Israel’s Nuclear Choice: Proliferation or Disarmament

Does Bibi really have a strategy? He appears to have gambled everything on America’s power to force Iran into a position of total capitulation on its nuclear infrastructure. He has also expected the US to roll back Iran’s regional power throughout Lebanon and Syria. What Bibi has failed to understand is that after two wars in Iraq and Afghanistan, the vast majority of the Democratic Party is loath to risk entering into a third. Probably the same can be said for a clear majority of the Republican Party as well. So when Kerry or Obama ask the question to opponents of the Iran nuclear deal — what is your alternative other than war? — they are met with the facile answer of “a better nuclear deal”.

But it’s too late to negotiate a better nuclear deal without the total support of the P5+1. That’s the rub. It’s either going to be this nuclear deal or an Israeli or Arab proposed “Grand Bargain”, that can capture the imagination of all the great powers. So far the Saudi leadership seems content to go along with Obama’s plan in exchange for a vast array of anti-missile defensive weaponry and US promises of conventional help to defend the kingdom. The Saudis have also claimed that whatever Iran is allowed to possess in terms of nuclear infrastructure, they too will possess. It seems that the Middle East is poised to enter into an era of nuclear capacity expansion in conjunction with supersonic air interjection. In other words, eventual first-strike nuclear-weapons war-fighting capability under a dome of protection. This reliance on anti-missile defensive weaponry will certainly be a dramatic addition to the prospect of nuclear proliferation. But it also has the potential to create a brand new modern Middle East theory, that nuclear war can be winnable. Not only will this initiate a nuclear arms race in the Middle East, but also, a defensive arms race.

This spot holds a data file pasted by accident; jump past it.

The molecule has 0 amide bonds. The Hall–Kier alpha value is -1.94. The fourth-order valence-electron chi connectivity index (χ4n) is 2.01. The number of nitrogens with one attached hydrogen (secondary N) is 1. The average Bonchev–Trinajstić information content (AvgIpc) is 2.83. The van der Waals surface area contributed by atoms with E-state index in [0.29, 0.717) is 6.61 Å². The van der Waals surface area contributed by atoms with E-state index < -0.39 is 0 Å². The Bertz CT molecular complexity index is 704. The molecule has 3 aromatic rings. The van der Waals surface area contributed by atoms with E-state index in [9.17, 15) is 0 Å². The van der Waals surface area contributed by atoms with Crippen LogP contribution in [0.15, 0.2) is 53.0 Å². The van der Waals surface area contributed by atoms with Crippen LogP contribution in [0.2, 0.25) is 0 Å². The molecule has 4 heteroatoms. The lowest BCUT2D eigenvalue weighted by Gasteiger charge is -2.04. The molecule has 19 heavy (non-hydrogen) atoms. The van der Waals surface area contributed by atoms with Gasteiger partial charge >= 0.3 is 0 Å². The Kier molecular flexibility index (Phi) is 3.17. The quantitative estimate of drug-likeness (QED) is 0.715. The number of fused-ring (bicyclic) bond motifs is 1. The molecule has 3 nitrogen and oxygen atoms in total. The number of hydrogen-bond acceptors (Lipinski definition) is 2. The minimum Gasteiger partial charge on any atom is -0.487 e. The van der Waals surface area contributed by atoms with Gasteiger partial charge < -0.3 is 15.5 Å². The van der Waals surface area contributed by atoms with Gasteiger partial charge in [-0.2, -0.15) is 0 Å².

If you think this is far-fetched, the discussions on the THAAD defensive system (Terminal High Altitude Area Defense) have already begun between Riyadh and Washington. And the main Saudi objection to the Iran nuclear deal is whether or not Iran’s military bases will be allowed to be inspected. As military bases are inspected, missiles and anti-missile systems can also be detected. Apparently, the military remains off-limits as far as Iran’s Supreme Leader is concerned. But they are apparently not off-limits as far as the King of Saudi Arabia is concerned. Maybe, Secretary of State, John Kerry can answer the two leaders’ red lines on military base inspections. However what is now coming into clear focus are the early fears of nuclear breakout leading to the necessity of anti-missile shields against attack. These fears can only grow as Iranian restrictions are removed on research and development, missile procurement and a deepening commitment by Tehran to the spread of advanced conventional equipment to its terrorist allies.